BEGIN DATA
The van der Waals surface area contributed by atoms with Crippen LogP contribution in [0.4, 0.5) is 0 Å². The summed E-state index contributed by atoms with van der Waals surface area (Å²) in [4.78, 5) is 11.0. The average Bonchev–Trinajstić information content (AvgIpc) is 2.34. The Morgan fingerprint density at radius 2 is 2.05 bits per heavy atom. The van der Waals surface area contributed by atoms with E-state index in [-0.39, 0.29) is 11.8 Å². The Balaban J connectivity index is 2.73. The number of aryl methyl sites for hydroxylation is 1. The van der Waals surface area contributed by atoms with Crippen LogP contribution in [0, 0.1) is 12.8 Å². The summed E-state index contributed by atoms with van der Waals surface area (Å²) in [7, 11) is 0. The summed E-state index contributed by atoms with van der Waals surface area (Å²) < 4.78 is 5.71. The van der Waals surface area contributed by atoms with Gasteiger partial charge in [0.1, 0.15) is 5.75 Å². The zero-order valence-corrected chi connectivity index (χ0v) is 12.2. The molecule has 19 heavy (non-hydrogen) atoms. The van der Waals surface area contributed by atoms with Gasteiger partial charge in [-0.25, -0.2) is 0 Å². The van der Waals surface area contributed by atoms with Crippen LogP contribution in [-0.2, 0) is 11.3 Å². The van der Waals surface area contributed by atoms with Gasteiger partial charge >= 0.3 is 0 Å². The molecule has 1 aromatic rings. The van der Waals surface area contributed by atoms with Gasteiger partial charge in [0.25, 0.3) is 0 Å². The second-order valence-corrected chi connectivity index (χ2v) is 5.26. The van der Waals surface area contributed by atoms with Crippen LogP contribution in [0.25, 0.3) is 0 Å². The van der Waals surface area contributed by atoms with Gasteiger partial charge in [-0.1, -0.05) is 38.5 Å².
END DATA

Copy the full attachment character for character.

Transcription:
The van der Waals surface area contributed by atoms with Crippen LogP contribution in [0.4, 0.5) is 0 Å². The summed E-state index contributed by atoms with van der Waals surface area (Å²) in [4.78, 5) is 11.0. The average Bonchev–Trinajstić information content (AvgIpc) is 2.34. The Morgan fingerprint density at radius 2 is 2.05 bits per heavy atom. The van der Waals surface area contributed by atoms with E-state index in [-0.39, 0.29) is 11.8 Å². The Balaban J connectivity index is 2.73. The number of aryl methyl sites for hydroxylation is 1. The van der Waals surface area contributed by atoms with Crippen LogP contribution in [0, 0.1) is 12.8 Å². The summed E-state index contributed by atoms with van der Waals surface area (Å²) in [7, 11) is 0. The summed E-state index contributed by atoms with van der Waals surface area (Å²) < 4.78 is 5.71. The van der Waals surface area contributed by atoms with Gasteiger partial charge in [0.1, 0.15) is 5.75 Å². The zero-order valence-corrected chi connectivity index (χ0v) is 12.2. The molecule has 19 heavy (non-hydrogen) atoms. The van der Waals surface area contributed by atoms with Gasteiger partial charge in [-0.25, -0.2) is 0 Å². The van der Waals surface area contributed by atoms with Crippen LogP contribution in [-0.2, 0) is 11.3 Å². The van der Waals surface area contributed by atoms with Gasteiger partial charge >= 0.3 is 0 Å². The molecule has 1 aromatic rings. The van der Waals surface area contributed by atoms with Gasteiger partial charge in [0.25, 0.3) is 0 Å². The second-order valence-corrected chi connectivity index (χ2v) is 5.26. The van der Waals surface area contributed by atoms with Crippen LogP contribution in [0.25, 0.3) is 0 Å². The van der Waals surface area contributed by atoms with Gasteiger partial charge in [-0.1, -0.05) is 38.5 Å².